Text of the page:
LONDON (Reuters) - The International Monetary Fund should be ready to hand Ukraine the first $3 billion of a new aid package next month, the Fund’s top European official said on Monday, drawing a line under two failed programs with the country in recent years.
In an interview with Reuters Insider television, Director of the IMF’s European Department, Reza Moghadam, also called for the European Central Bank to step up its fight against low inflation and touched on the debate on debt relief for Greece.
The IMF agreed a $14-18 billion standby credit for Ukraine last week as part of a $27 billion international package aimed at getting the country’s economy back on its feet.
The aid, which has clear political connotations as the West responds to Russia’s land-grab of Crimea, remains a gamble for the Fund after two failed dealings with Kiev in the last decade.
”The Ukrainian economy has needed reform for many years,“ Moghadam said. ”With the new government we have managed to reach an agreement on the type of policies they would implement so that we could support them with a financial program.
“They seem to be committed, they seem to own this reform program and in that sense I am optimistic.”
Conditions sought by the IMF include allowing Ukraine’s currency, the hryvnia, to float more freely against the dollar, overhauling finances in the energy sector and following a more stringent fiscal policy.
Moghadam said the fund was looking for the first concrete steps from Kiev, but that the money should soon start flowing.
“We hope that the first disbursement could take place in April, by the end of April, and of course that is contingent on some actions being taken.”
“Given the large finance needs of the country in the next few months the first disbursement from the fund is likely to be larger than the other disbursements down the road.”
Ukraine’s central bank said on Monday it had softened regulation of its foreign currency market imposed last month to inhibit devaluation and capital outflows.
Turning to the IMF’s interests in the euro zone, Moghadam noted signs the tough medicine prescribed by the ‘Troika’ of international lenders - comprising the Fund, the European Commission and European Central bank - was starting to pay off.
Portugal might opt to exit its aid program without any precautionary support in May, analysts say, while hopes are growing in Greece that its efforts may be rewarded with some kind of debt relief before the end of the summer.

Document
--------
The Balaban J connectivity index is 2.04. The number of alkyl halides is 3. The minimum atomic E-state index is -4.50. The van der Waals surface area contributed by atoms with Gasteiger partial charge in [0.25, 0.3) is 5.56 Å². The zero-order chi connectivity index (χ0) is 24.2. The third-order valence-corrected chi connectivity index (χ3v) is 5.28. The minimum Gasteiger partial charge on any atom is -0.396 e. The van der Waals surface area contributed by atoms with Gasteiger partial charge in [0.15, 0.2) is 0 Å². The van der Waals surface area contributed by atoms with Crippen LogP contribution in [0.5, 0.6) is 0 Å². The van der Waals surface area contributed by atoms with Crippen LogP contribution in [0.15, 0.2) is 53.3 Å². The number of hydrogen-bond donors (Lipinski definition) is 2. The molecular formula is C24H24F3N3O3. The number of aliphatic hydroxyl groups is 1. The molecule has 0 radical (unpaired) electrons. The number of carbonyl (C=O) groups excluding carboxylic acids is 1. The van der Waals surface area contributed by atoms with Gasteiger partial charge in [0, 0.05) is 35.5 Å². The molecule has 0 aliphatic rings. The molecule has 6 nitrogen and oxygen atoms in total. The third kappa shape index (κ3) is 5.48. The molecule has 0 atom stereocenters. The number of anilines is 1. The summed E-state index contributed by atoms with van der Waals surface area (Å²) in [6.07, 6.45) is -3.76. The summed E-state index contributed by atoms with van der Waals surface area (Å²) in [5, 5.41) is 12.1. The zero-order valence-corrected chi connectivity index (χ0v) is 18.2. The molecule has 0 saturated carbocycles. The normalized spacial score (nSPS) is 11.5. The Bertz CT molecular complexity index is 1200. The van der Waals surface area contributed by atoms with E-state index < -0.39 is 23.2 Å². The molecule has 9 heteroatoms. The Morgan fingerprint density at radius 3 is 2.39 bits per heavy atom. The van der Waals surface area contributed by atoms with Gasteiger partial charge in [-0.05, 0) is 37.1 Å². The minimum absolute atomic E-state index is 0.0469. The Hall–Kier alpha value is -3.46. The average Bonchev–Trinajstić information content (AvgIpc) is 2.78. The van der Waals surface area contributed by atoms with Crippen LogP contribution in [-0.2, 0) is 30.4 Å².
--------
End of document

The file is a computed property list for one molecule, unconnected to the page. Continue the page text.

“Portugal has made excellent progress. We have recently concluded the eleventh review of the program, we hope to have that considered by our board fairly soon,” he said.
“I think they are consulting (on exiting the program without precautionary support). They are looking at the market situation; they are talking to their partners; they are talking to us, so I think a decision on their side will come soon.”
On Greece, the situation was more complex, considering the Troika only just managed to conclude its latest assessment of the country after months of delays.
“There are now some actions that have to be taken by Greece so we can recommend completion of the review... After that we will consider the debt issue and how to go forward after the summer.”
There also appeared to be a few creases that needed to be ironed out before Athens received its next tranche of aid.
“There is a discussion on Monday at the Eurogroup for the Europeans to discuss in terms of their contribution. And after that, the Fund, depending on the implementation of the actions... would consider its payment a little bit later.”
A niggling worry for countries including Greece was that ultra-low euro zone inflation - official figures showed it running at just 0.5 percent in March - would make cutting debts even tougher in the long run.
The IMF has long called for the ECB, which meets on Thursday, to be more aggressive with interest rate cuts and more unconventional policies. With inflation now so far from its near 2 percent target, Moghadam said the central bank had plenty of incentive to act.
”There is an issue with what we call ‘lowflation’ and that makes life particularly complicated for countries with high debt.
“In our view there is room for both conventional and unconventional considerations (by the ECB),” he said, referring to traditional-style interest rate cuts and more unorthodox ‘quantitative easing’ tactics such as bond buying.
“I know they are considering all these options but whether they are warranted at this stage is another matter.”
Reporting by Marc Jones; Editing by John Stonestreet